That tour turned out to be an artistic victory, but a financial failure. The hostility she faced left Marlene emotionally drained. She vowed never to visit her home country again.
1960 happened to be a significant year, not just for Marlene, but for a man named John Banks. It was after her brief stint in Germany that she continued her tour, making a stop in Montreal, Canada.
A man from Montreal named John Banks happens to remember a lot about Marlene Dietrich, and that’s because he was her personal secretary for 12 years. Banks was only 15 years old when he met Marlene for the first time, which was backstage at Her Majesty’s Theatre in Montreal in 1960. According to Banks, now in his late 60s, the announcement that she was coming to Montreal created a frenzy that only Céline Dion or Madonna could match today.
It was Halloween night, and there were many Dietrich-wannabes on the streets of Montreal (in the city’s then-downtown Gay Village). After her concert that night, she met many of her admirers, fans and impersonators alike. Of them was Banks, who asked her to autograph three records. She refused to sign the third record, which was a Decca compilation from her films.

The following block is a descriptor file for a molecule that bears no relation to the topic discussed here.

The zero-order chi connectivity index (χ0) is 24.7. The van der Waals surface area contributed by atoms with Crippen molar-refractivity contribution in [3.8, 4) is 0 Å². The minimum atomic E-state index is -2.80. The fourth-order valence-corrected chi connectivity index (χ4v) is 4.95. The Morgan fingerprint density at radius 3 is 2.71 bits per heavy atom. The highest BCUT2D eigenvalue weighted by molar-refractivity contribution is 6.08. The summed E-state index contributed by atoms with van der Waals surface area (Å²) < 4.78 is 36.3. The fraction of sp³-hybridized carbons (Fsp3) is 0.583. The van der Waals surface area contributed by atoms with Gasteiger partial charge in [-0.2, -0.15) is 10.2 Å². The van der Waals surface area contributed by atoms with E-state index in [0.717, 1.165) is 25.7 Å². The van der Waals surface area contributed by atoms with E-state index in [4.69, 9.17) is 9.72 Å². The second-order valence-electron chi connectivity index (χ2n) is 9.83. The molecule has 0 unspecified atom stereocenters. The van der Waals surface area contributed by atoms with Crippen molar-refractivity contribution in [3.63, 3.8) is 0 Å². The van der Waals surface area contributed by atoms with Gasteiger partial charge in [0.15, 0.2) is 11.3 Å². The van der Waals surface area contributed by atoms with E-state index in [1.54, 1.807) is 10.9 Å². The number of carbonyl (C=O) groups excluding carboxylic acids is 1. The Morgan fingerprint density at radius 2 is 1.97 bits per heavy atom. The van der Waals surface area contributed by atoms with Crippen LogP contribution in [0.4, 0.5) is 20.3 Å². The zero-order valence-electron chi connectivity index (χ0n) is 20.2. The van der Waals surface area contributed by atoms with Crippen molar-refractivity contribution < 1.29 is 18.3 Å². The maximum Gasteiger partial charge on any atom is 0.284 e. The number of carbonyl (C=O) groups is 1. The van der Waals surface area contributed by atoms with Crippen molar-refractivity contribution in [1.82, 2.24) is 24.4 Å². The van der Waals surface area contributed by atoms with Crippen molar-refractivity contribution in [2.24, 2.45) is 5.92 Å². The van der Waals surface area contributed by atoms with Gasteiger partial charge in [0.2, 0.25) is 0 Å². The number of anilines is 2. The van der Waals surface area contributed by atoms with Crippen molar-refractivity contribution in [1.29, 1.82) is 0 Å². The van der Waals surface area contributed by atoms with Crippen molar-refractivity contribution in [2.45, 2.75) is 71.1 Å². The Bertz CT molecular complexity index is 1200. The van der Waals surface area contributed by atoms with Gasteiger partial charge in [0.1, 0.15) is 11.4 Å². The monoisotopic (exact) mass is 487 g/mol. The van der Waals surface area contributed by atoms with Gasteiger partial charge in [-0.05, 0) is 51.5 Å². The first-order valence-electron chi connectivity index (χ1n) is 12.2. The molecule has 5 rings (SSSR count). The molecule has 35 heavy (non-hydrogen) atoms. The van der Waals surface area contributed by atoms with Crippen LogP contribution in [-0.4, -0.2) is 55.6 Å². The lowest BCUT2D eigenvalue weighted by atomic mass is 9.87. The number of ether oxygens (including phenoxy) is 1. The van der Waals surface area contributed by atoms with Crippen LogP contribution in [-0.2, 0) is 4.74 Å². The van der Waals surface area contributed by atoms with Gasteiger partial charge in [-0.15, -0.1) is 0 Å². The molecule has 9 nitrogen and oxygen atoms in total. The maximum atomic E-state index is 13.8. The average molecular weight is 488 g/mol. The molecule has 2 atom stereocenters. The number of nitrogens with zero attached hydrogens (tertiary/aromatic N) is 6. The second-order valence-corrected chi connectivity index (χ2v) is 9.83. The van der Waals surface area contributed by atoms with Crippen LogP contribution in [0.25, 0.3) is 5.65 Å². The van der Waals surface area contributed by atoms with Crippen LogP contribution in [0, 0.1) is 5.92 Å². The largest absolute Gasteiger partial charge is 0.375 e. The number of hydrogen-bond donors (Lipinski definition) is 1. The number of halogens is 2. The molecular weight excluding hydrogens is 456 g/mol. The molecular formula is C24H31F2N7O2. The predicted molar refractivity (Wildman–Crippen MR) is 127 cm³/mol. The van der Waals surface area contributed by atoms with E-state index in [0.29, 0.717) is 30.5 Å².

She told the young fan: “But these are old songs… I don’t sound like that anymore.” But instead of simply agreeing with her, Banks snapped, saying, “Well, I wasn’t around then, and I like the way orchestras sounded back then!” That’s when Marlene Dietrich paused, pushed the teenager aside and said, “You stay here.”
Later, after having drinks at the Ritz Carlton Hotel, Banks was hired on the spot as her personal secretary – a job that lasted for the next 12 years. “Let’s face it,” he now says, “I was her gofer.” She called him “Jahn-ny” and the two become friends. “She was my university,” Banks said of that period in his life. He also spoke of the way she really stood out among other women…
“She didn’t give a sh*t. She could tape [her face] up and do all sorts of things to make herself look like Dietrich. But in her offstage life, she really didn’t care.” Director Mike Nichols said Marlene was the only woman he ever knew who didn’t look in the mirror all night. According to Banks, Marlene was very secure in her looks. Of her many affairs, she also had romances with other women.